It’s simple logic that the larger your talent pool, the better your chances are of landing the best person for the job. Expanding your search past your office, city, state, or even country means more (and often better) talent, especially for highly technical or senior leadership roles that are hard to fill. 

The obvious reason for this is that if your top candidate is in Atlanta and you’re in New York, you don’t have to try and convince them to move. But there are less obvious reasons that this opens up your talent pool, too. Your best candidate may be in your very city, but unable to work from the office because they’re disabled, the sole caretaker of a sick child or elderly parent, or a long-time remote worker who simply knows they’re more productive at home. 

Comply with the ADA (and attract more diverse talent)

Per the Americans with Disabilities Act, employers are obligated to comply with reasonable requests for accommodation from disabled employees. In some cases, it’s obvious things like accessible bathrooms, ramps, elevator maintenance, and wheelchair-accessible hallways. In other cases, an employee with depression might ask for a desk with a window. A chronically ill employee might need to sit down in a stand-up meeting. Or, for a whole host of reasons, disabled employees might request to work from home part- or full-time.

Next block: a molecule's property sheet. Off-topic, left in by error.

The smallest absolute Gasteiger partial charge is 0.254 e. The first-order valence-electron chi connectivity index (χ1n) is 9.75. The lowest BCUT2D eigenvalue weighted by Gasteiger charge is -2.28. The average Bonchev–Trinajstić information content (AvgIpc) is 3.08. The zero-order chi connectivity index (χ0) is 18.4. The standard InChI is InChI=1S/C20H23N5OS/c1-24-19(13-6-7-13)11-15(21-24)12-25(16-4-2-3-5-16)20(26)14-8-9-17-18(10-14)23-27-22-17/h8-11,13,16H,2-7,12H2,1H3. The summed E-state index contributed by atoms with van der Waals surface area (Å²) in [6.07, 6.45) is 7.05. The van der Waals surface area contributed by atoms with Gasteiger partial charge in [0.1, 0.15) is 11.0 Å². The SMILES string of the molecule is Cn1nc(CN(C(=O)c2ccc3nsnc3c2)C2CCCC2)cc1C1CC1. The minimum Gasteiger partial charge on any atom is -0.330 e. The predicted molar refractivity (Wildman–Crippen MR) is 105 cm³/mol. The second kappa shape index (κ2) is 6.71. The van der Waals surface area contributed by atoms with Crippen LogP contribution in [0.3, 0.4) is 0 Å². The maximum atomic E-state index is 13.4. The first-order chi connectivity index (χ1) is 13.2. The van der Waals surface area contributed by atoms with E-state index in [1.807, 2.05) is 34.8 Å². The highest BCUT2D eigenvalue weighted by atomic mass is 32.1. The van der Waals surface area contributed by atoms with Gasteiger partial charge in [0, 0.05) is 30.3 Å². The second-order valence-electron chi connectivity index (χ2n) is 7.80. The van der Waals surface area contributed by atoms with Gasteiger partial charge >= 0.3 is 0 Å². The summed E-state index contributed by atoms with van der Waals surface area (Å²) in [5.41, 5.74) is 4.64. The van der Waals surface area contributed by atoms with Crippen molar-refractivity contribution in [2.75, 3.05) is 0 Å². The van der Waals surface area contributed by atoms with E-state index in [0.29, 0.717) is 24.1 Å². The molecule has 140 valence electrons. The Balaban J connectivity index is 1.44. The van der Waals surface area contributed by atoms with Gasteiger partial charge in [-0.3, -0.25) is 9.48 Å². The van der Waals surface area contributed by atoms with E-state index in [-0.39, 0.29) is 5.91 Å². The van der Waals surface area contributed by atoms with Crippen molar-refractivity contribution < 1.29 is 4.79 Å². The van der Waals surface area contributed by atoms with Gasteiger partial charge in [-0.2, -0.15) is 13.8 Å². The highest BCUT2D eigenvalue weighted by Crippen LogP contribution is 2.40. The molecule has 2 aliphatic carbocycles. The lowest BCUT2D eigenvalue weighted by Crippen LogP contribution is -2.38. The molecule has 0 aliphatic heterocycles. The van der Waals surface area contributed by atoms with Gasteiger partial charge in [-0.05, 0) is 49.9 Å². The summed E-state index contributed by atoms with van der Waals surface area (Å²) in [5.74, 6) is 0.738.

The more your business is set up for remote work, the easier it is to comply with the ADA and – more importantly – set your employees with disabilities up for success. After all, you don’t want to miss out on the genius of the next Stephen Hawking, Albert Einstein, or Ludwig von Beethoven (all of whom had disabilities) just because you didn’t support remote work technology. 

Improve employees’ lives (and retain more talent)

Remote workers are 57% more likely to be satisfied with their jobs, and employees are 50% less likely to quit when you allow them to work from home. 

The reasons for this are pretty straightforward: work flexibility leaves room for life to happen. Kids home from school with the chicken pox? Instead of using up a sick day, a parent can work from home. Need to go to the dentist near your house and they don’t have after-hours appointments? Work from home and adjust your schedule to accommodate the trip. 

That’s not to mention that many home offices are quieter, more comfortable, and less rife with distractions. Lunch breaks in your own kitchen are less rushed than microwaving in the work kitchen or going out for lunch. And when you’re done for the day, you’re done for the day. No commute required.

All of this adds up to less stress, better work-life balance, and happier employees.

Working from home isn’t for everyone, but those who like it really like it. And once they go work-from-home, most people don’t go back. In fact, 91 percent of those working from home said it’s a good long-term option for them. And 96 percent said they’d recommend it to a friend.

4 ways cloud helps future-proof your teams

Be prepared for the next crisis